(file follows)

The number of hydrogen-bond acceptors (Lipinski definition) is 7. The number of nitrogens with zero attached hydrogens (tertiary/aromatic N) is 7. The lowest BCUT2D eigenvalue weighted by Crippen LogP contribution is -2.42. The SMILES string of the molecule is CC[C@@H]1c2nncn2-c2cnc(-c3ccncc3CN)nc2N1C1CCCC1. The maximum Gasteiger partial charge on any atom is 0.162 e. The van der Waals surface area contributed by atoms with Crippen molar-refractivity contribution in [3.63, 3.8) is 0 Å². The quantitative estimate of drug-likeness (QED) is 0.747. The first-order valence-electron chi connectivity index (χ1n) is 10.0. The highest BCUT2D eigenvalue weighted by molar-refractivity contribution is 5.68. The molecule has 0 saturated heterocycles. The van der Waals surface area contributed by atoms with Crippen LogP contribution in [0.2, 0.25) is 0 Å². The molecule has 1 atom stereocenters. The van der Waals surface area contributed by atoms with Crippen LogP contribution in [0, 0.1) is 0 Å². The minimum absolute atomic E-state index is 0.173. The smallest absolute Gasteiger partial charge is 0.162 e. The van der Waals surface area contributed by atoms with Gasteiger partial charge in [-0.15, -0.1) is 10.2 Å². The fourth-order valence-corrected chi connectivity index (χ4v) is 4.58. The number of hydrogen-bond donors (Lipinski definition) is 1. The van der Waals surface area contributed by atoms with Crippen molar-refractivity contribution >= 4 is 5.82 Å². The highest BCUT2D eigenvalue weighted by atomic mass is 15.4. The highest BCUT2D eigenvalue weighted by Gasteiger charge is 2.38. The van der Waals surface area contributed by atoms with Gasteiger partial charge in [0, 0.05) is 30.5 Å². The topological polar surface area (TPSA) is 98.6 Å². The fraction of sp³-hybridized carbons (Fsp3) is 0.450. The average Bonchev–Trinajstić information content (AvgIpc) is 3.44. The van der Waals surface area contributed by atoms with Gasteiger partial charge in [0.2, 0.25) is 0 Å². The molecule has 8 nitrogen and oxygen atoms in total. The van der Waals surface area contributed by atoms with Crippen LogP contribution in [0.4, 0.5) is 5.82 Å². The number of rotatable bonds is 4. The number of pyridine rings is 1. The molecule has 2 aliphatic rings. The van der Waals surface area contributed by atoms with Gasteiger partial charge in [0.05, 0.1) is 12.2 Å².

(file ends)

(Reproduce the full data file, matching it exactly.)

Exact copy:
The number of hydrogen-bond acceptors (Lipinski definition) is 7. The number of nitrogens with zero attached hydrogens (tertiary/aromatic N) is 7. The lowest BCUT2D eigenvalue weighted by Crippen LogP contribution is -2.42. The SMILES string of the molecule is CC[C@@H]1c2nncn2-c2cnc(-c3ccncc3CN)nc2N1C1CCCC1. The maximum Gasteiger partial charge on any atom is 0.162 e. The van der Waals surface area contributed by atoms with Crippen molar-refractivity contribution in [3.63, 3.8) is 0 Å². The quantitative estimate of drug-likeness (QED) is 0.747. The first-order valence-electron chi connectivity index (χ1n) is 10.0. The highest BCUT2D eigenvalue weighted by molar-refractivity contribution is 5.68. The molecule has 0 saturated heterocycles. The van der Waals surface area contributed by atoms with Crippen LogP contribution in [0.2, 0.25) is 0 Å². The molecule has 1 atom stereocenters. The van der Waals surface area contributed by atoms with Crippen LogP contribution in [0, 0.1) is 0 Å². The minimum absolute atomic E-state index is 0.173. The smallest absolute Gasteiger partial charge is 0.162 e. The van der Waals surface area contributed by atoms with Gasteiger partial charge in [-0.15, -0.1) is 10.2 Å². The fourth-order valence-corrected chi connectivity index (χ4v) is 4.58. The number of hydrogen-bond donors (Lipinski definition) is 1. The van der Waals surface area contributed by atoms with Crippen molar-refractivity contribution >= 4 is 5.82 Å². The highest BCUT2D eigenvalue weighted by atomic mass is 15.4. The highest BCUT2D eigenvalue weighted by Gasteiger charge is 2.38. The van der Waals surface area contributed by atoms with Gasteiger partial charge in [0, 0.05) is 30.5 Å². The topological polar surface area (TPSA) is 98.6 Å². The fraction of sp³-hybridized carbons (Fsp3) is 0.450. The average Bonchev–Trinajstić information content (AvgIpc) is 3.44. The van der Waals surface area contributed by atoms with Gasteiger partial charge in [0.2, 0.25) is 0 Å². The molecule has 8 nitrogen and oxygen atoms in total. The van der Waals surface area contributed by atoms with Crippen LogP contribution in [0.4, 0.5) is 5.82 Å². The number of rotatable bonds is 4. The number of pyridine rings is 1. The molecule has 2 aliphatic rings. The van der Waals surface area contributed by atoms with Gasteiger partial charge in [0.05, 0.1) is 12.2 Å².